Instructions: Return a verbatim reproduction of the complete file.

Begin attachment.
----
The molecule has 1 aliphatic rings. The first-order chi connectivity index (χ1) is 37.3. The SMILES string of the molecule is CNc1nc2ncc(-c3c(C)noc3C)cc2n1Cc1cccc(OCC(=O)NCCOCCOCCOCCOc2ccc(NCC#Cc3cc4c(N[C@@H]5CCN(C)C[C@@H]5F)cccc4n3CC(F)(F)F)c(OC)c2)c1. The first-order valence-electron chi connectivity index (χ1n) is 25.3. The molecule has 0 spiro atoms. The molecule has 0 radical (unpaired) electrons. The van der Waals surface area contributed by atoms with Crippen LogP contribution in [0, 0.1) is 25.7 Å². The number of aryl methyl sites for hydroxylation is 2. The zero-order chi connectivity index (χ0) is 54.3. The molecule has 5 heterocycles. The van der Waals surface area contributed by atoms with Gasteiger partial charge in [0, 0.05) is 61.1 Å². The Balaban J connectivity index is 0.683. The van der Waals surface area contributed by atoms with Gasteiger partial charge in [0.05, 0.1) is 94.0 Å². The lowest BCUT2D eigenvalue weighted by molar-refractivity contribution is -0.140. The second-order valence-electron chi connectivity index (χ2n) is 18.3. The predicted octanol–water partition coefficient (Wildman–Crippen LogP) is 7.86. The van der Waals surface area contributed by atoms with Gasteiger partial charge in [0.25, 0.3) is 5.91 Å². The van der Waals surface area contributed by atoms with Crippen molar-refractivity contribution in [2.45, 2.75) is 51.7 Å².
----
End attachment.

The molecule has 1 aliphatic rings. The first-order chi connectivity index (χ1) is 37.3. The SMILES string of the molecule is CNc1nc2ncc(-c3c(C)noc3C)cc2n1Cc1cccc(OCC(=O)NCCOCCOCCOCCOc2ccc(NCC#Cc3cc4c(N[C@@H]5CCN(C)C[C@@H]5F)cccc4n3CC(F)(F)F)c(OC)c2)c1. The first-order valence-electron chi connectivity index (χ1n) is 25.3. The molecule has 0 spiro atoms. The molecule has 0 radical (unpaired) electrons. The van der Waals surface area contributed by atoms with Crippen LogP contribution in [0, 0.1) is 25.7 Å². The number of aryl methyl sites for hydroxylation is 2. The zero-order chi connectivity index (χ0) is 54.3. The molecule has 5 heterocycles. The van der Waals surface area contributed by atoms with Gasteiger partial charge in [0, 0.05) is 61.1 Å². The Balaban J connectivity index is 0.683. The van der Waals surface area contributed by atoms with Gasteiger partial charge in [0.05, 0.1) is 94.0 Å². The lowest BCUT2D eigenvalue weighted by molar-refractivity contribution is -0.140. The second-order valence-electron chi connectivity index (χ2n) is 18.3. The predicted octanol–water partition coefficient (Wildman–Crippen LogP) is 7.86. The van der Waals surface area contributed by atoms with Gasteiger partial charge in [0.25, 0.3) is 5.91 Å². The van der Waals surface area contributed by atoms with Crippen molar-refractivity contribution in [2.45, 2.75) is 51.7 Å².